Tuesday, January 17, 2012

#10 Prospect - Nick Kingham

My #10 prospect, Nick Kingham, is yet another pitcher.  That's not necessarily a bad thing, as a team can never have enough pitching prospects.  Kingham is another young kid.  In fact, Kingham, who the Pirates picked up in the 2010 draft, is the second youngest player I've profiled, only older than Clay Holmes.  Kingham was the Pirates 4th round pick in 2010 and he ended up receiving the third biggest bonus in the class, although it was only 485,000 dollars.

Kingham was well-regarded going into the draft with Baseball America rating him as their 186th best draft prospect and commenting "[Kingham] could go as high as the second round."  Kingham lasted an extra two rounds and the Pirates were able to buy him out of his commitment to Oregon.  Kingham signed "early" enough in the summer to get into two GCL games where he pitched a total of 3 innings.  Kingham struck out two batters, walked none, and gave up three hits, starting his pro career off well.  The next year, Kingham started out at State College, where he had an excellent year.  In 71 innings, Kingham posted a very good 2.15 ERA, although his FIP was 3.51.  Still, both numbers were more than encouraging.  On the peripheral side of things, Kingham showed good control, only walking 1.9 batters per 9 innings.  He only struck out 6 batters per 9 innings, but that's not a bad number, at least in my mind, for such a young kid who was in "fastball school" last year. Kingham also showed a very good groundball/flyball ratio at 1.62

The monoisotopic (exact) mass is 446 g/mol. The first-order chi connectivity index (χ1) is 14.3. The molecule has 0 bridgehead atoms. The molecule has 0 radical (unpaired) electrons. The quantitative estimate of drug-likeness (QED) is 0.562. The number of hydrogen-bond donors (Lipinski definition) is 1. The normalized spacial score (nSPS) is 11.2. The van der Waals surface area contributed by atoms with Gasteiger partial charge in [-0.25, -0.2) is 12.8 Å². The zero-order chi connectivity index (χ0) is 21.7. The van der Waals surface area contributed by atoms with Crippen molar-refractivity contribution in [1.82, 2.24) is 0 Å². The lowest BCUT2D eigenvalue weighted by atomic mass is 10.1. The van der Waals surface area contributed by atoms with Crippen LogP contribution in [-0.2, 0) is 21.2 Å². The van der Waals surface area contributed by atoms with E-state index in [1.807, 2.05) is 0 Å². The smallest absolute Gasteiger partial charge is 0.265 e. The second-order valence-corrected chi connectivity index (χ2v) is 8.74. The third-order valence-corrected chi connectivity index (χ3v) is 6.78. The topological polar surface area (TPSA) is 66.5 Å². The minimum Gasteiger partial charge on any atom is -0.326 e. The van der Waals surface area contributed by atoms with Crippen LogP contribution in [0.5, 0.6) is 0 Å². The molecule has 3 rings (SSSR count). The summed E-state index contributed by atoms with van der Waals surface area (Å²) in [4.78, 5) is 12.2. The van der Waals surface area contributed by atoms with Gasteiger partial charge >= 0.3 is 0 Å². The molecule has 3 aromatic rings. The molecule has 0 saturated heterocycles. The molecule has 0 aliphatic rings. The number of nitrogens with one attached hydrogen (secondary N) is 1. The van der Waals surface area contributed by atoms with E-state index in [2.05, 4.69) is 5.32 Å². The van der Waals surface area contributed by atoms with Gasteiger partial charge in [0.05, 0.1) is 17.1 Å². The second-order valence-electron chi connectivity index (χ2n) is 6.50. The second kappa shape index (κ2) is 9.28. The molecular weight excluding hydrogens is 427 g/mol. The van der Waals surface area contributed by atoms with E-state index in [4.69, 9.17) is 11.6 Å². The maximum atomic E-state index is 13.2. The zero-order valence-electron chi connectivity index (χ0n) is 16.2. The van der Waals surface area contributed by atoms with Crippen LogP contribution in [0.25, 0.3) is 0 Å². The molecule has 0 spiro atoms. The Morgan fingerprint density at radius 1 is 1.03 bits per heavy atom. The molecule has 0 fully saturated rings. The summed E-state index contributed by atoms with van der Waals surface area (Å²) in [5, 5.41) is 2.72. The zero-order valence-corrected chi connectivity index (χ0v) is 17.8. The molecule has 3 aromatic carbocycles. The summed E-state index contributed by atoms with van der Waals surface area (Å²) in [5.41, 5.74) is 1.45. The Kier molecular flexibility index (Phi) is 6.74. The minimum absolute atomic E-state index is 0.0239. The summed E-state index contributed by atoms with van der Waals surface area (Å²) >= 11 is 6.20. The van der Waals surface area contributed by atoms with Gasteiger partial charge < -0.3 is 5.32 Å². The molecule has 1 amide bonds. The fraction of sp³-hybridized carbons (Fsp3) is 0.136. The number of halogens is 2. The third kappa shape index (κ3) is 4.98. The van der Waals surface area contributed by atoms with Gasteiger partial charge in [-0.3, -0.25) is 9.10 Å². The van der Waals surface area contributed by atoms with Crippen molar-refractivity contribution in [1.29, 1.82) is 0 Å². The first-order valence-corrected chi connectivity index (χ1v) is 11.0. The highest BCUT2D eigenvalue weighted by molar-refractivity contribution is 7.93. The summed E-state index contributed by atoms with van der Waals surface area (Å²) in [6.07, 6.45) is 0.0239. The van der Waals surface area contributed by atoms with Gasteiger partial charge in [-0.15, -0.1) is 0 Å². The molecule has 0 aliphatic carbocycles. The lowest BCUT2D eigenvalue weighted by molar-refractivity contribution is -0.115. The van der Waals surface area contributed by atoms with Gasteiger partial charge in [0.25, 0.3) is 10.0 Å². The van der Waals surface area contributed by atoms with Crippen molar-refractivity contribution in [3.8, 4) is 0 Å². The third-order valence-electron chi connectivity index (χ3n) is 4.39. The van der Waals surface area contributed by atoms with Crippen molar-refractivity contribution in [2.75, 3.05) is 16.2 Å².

Kingham is at such a low level that numbers mean substantially less than a scouting report.  Kingham's scouting report last year is exciting, which his numbers only serve to support and enhance.  Kingham stands at an impressive 6'5 and only weighed 210 lbs at the time of the draft.  His fastball already sat in the low 90's and touched 93, which is good velocity for projectable high school senior.  Kingham has room to add muscle - in fact, he has added 10 pounds of muscle since the draft - that should improve his fastball velocity.  In fact, Kingham saw a velocity increase last year, touching 94 and 95 at times.  As he continues to add strength, Kingham could sit in the mid 90's.

Kingham also has solid secondaries.  His best secondary is his changeup, a rarity for a high school pitcher.  The pitch was already fringe-average when Kingham was a a senior and it could become a plus pitch with proper development.  Kingham also shows signs that he can spin a curveball, but he will need to tighten up the pitch, something he made small strides to do this past year.  Kingham is obviously years away from making the big leagues, but he has a very high ceiling and that makes him my #10 pirates prospect.